This main subject guide for political science identifies principal resources for political and international studies research at Virginia Tech. The Other political science research guides tab is a menu that connects you to related, subordinate subject guides for the major subfields of the discipline and also for related programs in the VT School of Public & International Affairs.
Resources listed on this page are grouped into Research starters; Background information sources; Essential databases for accessing serious literature on politics; Contact information for the subject librarian; and access to Additional information formats.
Parts of this guide are also available in Bruce Pencek's related subject guides: Data sources for social research; News/journalism/streaming media; Advice for searching/citing/engaging scholarly literatures; and Accessing VT Library resources from off campus.
If you're fishing for a topic, often a good place to start is current controversies. If your reaction to a statement is "How could someone say something like that?", run with it -- not to refute it but to discover and explain whatever evidence and reasoning might lead a reasonable person to say "something like that" is true or right in some respect or under some circumstances, which your research and analysis will test.
The "In context" family of databases from Gale lay out pro-cons of controversies with articles and data from scholarly journals and popular sources. Use them to refine and focus your own thinking; use their references to find trustworthy scholarship, data, and primary sources; and especially to harvest on-target search terms to use in subject-oriented databases like Worldwide Political Science Abstracts or HeinOnline. These can be especially useful for political and political science/international studies research:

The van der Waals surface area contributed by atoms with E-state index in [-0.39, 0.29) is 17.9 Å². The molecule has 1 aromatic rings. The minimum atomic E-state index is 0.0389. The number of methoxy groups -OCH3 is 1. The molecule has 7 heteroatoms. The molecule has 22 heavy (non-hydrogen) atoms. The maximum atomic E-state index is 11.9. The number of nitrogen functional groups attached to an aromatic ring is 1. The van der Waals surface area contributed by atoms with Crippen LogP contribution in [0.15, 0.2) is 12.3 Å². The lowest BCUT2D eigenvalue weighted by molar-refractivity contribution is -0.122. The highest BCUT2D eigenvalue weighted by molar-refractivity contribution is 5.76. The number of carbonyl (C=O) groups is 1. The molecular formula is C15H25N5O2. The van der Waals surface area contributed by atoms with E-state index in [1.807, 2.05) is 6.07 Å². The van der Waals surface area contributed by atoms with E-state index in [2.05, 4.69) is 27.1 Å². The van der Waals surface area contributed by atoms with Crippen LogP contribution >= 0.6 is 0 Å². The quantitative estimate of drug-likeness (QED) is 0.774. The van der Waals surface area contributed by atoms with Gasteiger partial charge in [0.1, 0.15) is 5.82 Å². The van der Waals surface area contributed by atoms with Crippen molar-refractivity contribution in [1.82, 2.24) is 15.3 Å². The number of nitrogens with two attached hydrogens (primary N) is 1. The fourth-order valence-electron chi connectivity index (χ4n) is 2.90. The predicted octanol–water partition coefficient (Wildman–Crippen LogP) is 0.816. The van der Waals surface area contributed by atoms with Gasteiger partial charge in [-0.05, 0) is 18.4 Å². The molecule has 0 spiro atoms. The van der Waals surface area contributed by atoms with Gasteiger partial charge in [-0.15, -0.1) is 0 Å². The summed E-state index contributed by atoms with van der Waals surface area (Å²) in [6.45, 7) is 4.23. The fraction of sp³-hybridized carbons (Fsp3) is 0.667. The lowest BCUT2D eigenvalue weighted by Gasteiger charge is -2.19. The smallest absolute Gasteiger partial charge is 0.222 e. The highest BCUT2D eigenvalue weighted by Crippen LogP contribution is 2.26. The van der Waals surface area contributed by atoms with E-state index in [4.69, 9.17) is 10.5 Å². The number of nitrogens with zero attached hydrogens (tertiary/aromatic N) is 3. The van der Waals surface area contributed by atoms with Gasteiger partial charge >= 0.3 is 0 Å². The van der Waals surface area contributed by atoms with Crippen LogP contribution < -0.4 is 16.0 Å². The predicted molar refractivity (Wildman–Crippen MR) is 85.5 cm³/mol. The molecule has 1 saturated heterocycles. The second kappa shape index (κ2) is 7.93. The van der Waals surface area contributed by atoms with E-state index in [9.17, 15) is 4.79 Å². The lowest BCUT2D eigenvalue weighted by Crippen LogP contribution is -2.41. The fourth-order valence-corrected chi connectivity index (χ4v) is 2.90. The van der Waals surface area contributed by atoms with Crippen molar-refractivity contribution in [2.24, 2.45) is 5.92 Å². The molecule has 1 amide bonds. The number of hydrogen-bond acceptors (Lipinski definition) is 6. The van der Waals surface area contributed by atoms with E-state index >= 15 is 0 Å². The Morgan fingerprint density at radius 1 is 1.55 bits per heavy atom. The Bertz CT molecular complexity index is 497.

You risk violating the Honor Code if you rely only on the "canned" sources in these databases for assignments that expect you to do your own research design, searching, and analyses. Check with your instructor.
Often predefined topics won't keep up with events. Peer-reviewed scholarship can take two years and more to appear after an event. Journalism may be your best available source of information. News sources might identify experts in universities, government, think tanks, or industry who have published research about similar events or problems that you can apply.
If data have been published, there is research behind them. Reputable data collections will provide source information: who or what agency collected and analyzed the data, when. Data citations will often include titles of publications that can connect you to datasets collected over time and/or across related questions in one place or period. These data collections are good starters:
All current Virginia Tech students, faculty, and staff, regardless of your location, may request through ILLiad for materials:
We ship requests via UPS to users outside the immediate Blacksburg area (Montgomery, Giles and Pulaski counties).
Articles, book chapters, and many technical papers are delivered in PDF format to your ILLiad account. Occasionally, due to copyright restrictions, a paper copy of an article or standard are sent to the mailing address listed on your account.
Tech's University Libraries seek user input about possible purchases of online resources; October, February, and April are the primary trial months. Let us know how (if...) a trial fits the research, teaching/learning, and public service missions of the university. Share your judgments through the short survey linked to each trial blurb and/or more detailed remarks in an email to a subject librarians.
All active trials are listed in a sidebar on the Databases A-Z guide, usually including their expiration dates and links to online user evaluation surveys. Here I list current trials of likely interest to the departments I serve.